Panellists had some interesting reflections on Education Central’s first Chalk Talk on the NCEA Review.
The major take away for Industry Training Federation chief executive Josh Williams was how the NCEA is just one part of a much bigger picture.
“By talking about the assessment system we uncovered a much broader discussion about how well our system is supporting all learners to meet their potential. There seemed to be
a high level of consensus that quality teaching and assessment has been undermined by too much assessment, with negative impacts on both teachers and learners,” says Williams.
“The worry I have is that an effort to ‘keep all options open’ is one of the causes of that. That seems to me to be the opposite of meeting a diversity of needs and abilities and dispositions, and the ability of NCEA to recognise that diversity.
“I would rather see senior secondary become a multi-year exploration of different pathways, so that the student is guided toward the next step they aspire for themselves, and gain a high quality qualification that attests to important skills.
People can and do change pathway, and people can and do enter different forms of education at different stages of their lives,” says Williams.
Dr Melinda Webber, Associate Professor at the University of Auckland felt these pathways needed to be more clearly presented to students and whanau. She suggested the need for “wayfinders”-leaders who ensure the pathways are clearly articulated and mapped out for everyone, with teacher-mentor support provided when necessary.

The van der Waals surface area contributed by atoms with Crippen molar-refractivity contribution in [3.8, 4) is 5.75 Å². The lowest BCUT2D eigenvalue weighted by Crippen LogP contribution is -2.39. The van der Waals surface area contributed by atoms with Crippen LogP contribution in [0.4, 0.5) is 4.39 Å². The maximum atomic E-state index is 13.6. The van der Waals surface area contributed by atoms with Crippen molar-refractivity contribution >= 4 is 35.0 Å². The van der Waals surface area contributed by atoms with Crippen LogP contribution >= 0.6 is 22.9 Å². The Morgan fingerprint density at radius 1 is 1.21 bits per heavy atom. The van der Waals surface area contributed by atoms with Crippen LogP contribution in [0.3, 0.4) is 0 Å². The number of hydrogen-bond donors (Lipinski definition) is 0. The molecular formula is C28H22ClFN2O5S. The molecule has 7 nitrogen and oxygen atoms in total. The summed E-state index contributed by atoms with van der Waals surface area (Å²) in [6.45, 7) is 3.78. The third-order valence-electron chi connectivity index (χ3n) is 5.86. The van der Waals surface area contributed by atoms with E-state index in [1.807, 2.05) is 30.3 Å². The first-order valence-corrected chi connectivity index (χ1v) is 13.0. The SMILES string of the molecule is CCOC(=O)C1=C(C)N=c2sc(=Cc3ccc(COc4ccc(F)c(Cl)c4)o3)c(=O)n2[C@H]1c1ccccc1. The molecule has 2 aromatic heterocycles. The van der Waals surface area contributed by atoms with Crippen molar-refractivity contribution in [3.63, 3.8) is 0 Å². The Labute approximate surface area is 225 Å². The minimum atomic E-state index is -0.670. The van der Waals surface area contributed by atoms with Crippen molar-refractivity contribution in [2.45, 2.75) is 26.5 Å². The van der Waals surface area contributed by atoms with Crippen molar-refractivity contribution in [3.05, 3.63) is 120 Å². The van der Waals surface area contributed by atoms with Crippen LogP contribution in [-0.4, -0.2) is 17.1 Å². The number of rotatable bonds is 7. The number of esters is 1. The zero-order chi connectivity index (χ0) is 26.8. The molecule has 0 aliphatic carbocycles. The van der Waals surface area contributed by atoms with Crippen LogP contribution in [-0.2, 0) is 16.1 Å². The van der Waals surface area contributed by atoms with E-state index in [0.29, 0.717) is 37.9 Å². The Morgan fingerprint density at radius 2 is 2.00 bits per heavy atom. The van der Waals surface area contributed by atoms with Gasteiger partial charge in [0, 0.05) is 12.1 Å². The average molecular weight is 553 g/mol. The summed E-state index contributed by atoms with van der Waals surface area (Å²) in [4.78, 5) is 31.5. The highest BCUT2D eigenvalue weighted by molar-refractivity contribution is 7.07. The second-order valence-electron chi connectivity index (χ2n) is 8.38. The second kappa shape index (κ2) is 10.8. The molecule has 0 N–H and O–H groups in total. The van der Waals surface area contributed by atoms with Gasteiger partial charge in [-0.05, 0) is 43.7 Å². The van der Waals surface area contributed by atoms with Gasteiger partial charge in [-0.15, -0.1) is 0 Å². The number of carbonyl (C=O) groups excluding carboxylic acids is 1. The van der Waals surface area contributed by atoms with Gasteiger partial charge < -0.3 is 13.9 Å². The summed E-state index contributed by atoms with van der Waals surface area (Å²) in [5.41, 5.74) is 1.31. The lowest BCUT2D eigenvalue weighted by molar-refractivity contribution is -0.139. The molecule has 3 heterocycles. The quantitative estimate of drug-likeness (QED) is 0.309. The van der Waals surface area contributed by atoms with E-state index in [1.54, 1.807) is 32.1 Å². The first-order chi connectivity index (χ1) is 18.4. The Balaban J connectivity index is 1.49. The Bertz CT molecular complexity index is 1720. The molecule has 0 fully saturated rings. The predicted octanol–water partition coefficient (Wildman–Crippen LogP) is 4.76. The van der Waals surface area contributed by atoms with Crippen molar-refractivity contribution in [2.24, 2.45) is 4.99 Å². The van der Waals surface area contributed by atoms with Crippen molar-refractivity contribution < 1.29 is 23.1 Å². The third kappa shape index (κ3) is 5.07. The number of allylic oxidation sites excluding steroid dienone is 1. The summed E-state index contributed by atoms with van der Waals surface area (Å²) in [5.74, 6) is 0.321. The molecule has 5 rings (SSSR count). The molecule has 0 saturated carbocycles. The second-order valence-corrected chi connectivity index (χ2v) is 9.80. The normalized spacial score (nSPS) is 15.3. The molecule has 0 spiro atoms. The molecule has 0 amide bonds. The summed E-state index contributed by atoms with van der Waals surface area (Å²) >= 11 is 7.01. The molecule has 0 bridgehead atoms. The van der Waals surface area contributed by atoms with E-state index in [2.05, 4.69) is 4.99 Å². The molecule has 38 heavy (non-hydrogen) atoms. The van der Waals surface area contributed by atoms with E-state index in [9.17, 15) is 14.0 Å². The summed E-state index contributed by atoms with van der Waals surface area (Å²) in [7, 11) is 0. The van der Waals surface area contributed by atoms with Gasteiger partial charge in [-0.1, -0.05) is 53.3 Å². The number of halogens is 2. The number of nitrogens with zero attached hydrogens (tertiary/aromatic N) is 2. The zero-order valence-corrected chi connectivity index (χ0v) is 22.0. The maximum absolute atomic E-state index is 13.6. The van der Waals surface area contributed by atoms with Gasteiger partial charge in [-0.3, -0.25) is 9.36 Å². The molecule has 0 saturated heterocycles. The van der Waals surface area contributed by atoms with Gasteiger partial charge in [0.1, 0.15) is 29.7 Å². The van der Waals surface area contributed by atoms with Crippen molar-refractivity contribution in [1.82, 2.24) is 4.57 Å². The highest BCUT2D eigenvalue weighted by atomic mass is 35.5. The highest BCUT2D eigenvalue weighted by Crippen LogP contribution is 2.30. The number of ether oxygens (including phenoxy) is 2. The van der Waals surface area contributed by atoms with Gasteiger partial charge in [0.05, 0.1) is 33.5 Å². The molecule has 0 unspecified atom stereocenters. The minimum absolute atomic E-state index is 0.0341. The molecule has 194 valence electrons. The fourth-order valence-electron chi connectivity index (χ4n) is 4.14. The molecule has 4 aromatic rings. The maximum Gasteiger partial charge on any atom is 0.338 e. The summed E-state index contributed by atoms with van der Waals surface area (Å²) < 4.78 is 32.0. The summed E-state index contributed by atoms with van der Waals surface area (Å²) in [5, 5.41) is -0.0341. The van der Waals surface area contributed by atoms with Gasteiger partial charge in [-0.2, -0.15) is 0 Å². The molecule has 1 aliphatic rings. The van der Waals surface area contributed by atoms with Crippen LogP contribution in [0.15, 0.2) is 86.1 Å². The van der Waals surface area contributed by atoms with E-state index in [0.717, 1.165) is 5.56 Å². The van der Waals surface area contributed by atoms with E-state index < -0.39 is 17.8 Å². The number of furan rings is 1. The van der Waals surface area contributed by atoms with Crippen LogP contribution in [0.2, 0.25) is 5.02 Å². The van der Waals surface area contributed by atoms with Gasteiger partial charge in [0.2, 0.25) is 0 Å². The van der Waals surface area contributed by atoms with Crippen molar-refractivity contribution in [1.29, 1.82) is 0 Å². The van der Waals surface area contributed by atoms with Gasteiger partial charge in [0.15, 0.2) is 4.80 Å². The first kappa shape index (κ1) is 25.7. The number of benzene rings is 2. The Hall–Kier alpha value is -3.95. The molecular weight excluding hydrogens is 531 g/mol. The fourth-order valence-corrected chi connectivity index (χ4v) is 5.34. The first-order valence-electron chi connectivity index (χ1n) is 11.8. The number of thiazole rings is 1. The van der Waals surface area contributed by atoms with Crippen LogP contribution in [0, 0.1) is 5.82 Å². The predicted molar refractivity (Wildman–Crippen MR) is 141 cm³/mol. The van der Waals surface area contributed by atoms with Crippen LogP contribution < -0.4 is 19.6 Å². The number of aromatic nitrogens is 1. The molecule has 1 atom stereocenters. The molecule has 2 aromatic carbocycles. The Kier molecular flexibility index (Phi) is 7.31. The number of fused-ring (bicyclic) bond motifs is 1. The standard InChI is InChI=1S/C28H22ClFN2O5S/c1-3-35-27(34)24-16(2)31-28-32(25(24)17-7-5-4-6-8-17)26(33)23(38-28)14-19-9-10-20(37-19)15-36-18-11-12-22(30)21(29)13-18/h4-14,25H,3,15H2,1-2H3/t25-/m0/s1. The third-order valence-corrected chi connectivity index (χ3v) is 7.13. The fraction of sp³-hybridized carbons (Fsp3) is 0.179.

Tertiary education is one pathway in need of better definition, according to Webber.
“Students and whanau also need more information about what is expected from secondary school graduates entering universities. They also want universities to get more involved in schools from an earlier age – year 10 ideally. They want universities to ‘inspire’ their children and let them know that students and staff in universities are diverse – and look and sound like them!”
Yes, me too. I hope there are further opportunities to flesh these ideas out in the future. Ngā mihi ki a koutou.
— Melinda (@MelindaJWebber) September 27, 2018
Webber felt that the NCEA Review proposals did not acknowledge that NCEA, and those implementing it, could do a better job of meeting the needs of Maori and Pasifika students and their whanau.
“It makes no differences to Maori and Pasifika students/families if you tinker around the edges, or do a complete overhaul, unless you teach them how to navigate the system successfully. At the moment many of them are drowning in its complexity.
“Many don’t know how to help their children navigate it. We need to simplify, not further complexify, the qualification.”
She felt this clarity should extend to expectations around learning progressions in each disciplinary area.
Victoria University of Wellington’s Dr Michael Johnston believes the importance of disciplinary learning should not be overlooked in considering the move to a more curriculum-integrated project-based way of learning and assessment.
“I am not advocating that all students ought to be prepared for university or that I am defending ‘traditional’ pedagogical approaches to disciplinary learning,” says Johnston, clarifying his stance on the subject.
“I think there was a good deal of consensus regarding the problems that the NCEA review needs to address and a degree of frustration that the Ministerial Advisory Group’s current ideas are constraining the public debate to an extent.”
Mana College principal John Murdoch thought there was scope to delve much deeper into some aspects of the debate.
“I don’t think we spent enough time on the equity issues, which are huge for New Zealand, but I do think there is real potential to raise live debate in this area with a discussion on Tomorrow’s Schools.”